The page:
Education expert: High School juniors most impacted by school closures

Pennsylvania

Normally around this time, juniors are preparing for college by campus visits, taking the SATs and AP tests and padding applications with extracurricular activities

HARRISBURG, Pa. (WHTM) — Governor Tom Wolf announced on Thursday that all schools will remain closed for the rest of the academic year.

A month ago, it would have been hard to imagine that March 13 was the last day Pennsylvania students would step foot in their classrooms. It’s going to be an adjustment for everybody, but it’s high school juniors that have an education expert the most concerned.

“They’re really worried about what their transcript is going to look like for second semester junior year — which is a very important semester,” said Dr. Peggy Jennings, a certified educational planner.

Normally around this time, juniors are preparing for college by campus visits, taking the SATs and AP tests and padding applications with extracurricular activities. Now, they will need to find their own path in unprecedented circumstances.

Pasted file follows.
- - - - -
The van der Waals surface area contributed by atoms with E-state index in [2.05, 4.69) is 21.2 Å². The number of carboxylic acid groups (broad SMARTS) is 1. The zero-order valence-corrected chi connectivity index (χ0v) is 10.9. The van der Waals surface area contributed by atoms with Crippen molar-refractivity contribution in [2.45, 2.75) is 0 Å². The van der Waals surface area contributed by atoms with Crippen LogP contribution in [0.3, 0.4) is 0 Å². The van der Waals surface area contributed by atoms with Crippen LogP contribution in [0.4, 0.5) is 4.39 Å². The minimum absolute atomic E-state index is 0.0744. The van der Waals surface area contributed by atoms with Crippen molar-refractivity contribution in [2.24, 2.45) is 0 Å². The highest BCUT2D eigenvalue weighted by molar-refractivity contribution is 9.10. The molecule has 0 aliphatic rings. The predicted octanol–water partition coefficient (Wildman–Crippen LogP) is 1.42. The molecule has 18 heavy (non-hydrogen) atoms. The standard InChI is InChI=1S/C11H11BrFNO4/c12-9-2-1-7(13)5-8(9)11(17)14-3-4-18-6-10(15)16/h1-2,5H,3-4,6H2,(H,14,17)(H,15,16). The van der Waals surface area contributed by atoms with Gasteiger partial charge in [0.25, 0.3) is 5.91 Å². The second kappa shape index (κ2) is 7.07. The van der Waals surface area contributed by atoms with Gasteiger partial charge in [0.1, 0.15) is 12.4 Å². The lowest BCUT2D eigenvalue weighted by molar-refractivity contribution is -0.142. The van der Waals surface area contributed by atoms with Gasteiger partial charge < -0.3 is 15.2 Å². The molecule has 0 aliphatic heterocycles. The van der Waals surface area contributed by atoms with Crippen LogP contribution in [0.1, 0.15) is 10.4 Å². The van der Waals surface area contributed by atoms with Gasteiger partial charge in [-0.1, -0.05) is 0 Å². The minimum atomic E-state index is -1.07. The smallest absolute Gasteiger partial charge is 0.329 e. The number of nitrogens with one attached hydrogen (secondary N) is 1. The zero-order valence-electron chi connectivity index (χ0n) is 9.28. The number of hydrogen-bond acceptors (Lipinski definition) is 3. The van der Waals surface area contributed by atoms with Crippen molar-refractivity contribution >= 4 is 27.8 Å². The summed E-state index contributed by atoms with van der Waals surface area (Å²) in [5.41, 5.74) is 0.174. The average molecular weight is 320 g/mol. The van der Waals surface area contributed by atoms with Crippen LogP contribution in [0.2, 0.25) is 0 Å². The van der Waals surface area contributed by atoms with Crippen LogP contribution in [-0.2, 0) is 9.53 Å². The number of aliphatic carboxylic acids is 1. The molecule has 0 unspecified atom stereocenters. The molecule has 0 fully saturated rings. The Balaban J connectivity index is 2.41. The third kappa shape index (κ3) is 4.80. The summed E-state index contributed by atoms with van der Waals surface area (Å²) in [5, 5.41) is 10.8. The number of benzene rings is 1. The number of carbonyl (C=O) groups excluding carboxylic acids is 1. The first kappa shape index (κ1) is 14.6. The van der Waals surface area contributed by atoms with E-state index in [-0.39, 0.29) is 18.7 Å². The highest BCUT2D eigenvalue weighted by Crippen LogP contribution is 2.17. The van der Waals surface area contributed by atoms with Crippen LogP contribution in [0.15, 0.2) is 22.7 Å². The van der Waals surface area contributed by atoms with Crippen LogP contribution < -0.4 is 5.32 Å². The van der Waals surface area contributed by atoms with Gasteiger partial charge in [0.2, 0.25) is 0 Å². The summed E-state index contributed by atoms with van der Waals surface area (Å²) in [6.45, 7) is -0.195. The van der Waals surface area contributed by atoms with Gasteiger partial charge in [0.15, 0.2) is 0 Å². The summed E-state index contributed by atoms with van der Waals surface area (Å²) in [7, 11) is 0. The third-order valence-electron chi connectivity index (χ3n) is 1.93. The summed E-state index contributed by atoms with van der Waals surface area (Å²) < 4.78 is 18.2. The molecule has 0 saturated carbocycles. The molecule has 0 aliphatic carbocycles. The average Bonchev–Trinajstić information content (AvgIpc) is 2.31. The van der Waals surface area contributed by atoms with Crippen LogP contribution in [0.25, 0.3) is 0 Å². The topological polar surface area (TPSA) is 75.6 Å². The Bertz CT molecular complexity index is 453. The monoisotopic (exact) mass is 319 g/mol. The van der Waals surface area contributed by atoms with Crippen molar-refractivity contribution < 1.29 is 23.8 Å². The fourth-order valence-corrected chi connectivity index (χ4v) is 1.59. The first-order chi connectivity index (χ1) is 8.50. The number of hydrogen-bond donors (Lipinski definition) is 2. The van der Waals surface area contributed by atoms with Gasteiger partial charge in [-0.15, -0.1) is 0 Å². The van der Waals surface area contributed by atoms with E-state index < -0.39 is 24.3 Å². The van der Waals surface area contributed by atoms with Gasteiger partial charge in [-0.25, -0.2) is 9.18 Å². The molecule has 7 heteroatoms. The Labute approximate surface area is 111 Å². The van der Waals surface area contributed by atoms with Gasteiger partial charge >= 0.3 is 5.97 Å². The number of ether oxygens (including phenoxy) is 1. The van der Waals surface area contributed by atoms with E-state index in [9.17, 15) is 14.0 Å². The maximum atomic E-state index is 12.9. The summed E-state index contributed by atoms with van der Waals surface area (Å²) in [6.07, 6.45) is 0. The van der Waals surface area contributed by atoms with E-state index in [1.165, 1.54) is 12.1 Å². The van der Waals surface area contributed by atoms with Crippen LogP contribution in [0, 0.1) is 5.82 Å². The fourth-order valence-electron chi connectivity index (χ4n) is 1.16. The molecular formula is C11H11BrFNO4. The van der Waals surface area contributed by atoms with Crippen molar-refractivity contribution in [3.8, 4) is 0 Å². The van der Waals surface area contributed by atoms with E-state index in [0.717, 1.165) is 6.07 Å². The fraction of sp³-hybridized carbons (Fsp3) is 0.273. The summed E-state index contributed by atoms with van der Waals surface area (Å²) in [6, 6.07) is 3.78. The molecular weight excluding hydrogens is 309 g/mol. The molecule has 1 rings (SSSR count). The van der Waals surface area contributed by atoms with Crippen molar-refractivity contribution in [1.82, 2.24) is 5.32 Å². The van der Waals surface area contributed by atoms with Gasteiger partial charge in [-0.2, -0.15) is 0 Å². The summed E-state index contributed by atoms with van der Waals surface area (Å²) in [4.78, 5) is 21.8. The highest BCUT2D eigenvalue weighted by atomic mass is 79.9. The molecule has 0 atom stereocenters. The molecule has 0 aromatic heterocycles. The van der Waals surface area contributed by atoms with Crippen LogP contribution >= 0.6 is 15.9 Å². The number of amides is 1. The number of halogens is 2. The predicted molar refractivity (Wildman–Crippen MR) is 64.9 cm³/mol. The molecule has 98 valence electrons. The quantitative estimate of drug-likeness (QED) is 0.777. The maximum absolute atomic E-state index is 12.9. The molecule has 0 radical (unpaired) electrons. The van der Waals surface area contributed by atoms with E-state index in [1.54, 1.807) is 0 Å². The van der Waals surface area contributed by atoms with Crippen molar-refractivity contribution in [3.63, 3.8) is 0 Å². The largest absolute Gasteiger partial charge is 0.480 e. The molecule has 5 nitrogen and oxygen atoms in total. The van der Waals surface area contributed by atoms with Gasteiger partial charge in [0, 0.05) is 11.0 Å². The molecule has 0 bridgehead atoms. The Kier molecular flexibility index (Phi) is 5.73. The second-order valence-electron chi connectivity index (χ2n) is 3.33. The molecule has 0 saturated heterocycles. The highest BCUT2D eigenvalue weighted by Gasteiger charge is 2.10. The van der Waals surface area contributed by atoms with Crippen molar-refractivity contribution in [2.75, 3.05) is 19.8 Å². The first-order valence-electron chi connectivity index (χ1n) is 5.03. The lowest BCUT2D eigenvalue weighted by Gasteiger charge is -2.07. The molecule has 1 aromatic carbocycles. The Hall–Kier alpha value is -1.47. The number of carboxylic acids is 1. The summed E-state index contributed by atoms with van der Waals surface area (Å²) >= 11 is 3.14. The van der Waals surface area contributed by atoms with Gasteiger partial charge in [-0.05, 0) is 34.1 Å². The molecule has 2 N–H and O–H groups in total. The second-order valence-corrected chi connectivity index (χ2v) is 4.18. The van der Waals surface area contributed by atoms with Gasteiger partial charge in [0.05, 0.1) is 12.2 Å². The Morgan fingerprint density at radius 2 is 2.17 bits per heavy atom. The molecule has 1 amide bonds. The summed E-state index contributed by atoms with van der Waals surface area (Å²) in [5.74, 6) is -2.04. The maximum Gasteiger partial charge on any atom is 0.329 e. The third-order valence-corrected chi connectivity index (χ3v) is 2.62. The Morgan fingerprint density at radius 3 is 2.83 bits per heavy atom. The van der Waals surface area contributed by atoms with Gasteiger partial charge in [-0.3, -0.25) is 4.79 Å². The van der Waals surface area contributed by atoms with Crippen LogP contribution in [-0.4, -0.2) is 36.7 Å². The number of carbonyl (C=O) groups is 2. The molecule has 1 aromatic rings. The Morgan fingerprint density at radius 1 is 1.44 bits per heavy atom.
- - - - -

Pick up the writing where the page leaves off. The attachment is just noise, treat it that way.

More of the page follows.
“It was a critical step for us to take to protect as many people as possible. It was not an easy decision to make,” Wolf said.

The good news is every junior in the country is going through the same situation and colleges have been lenient, according to Jennings.

“Without a doubt, every one of them is saying, ‘we understand. We will make arrangements. We will make accommodations,” Jennings said.

Many campuses have virtual tours and even faculty video chats — something that was very uncommon in normal circumstances.

“I’ve been encouraging all my students to go to the websites of the colleges they’re interested in to see what opportunities are available,” Jennings said.

Jennings sources tell her that students will be asked what they did with their free time during the quarantine on the common application for colleges. She suggests pursuing purposeful projects that show growth.

“It doesn’t have to be like — curing cancer or something like that. It really doesn’t, but if they always wanted to learn how to knit — teach yourself how to knit,” Jennings said.

“This virus has not stopped you from helping your children to safely learn, grow and know they’re cared about every single day,” Wolf said.

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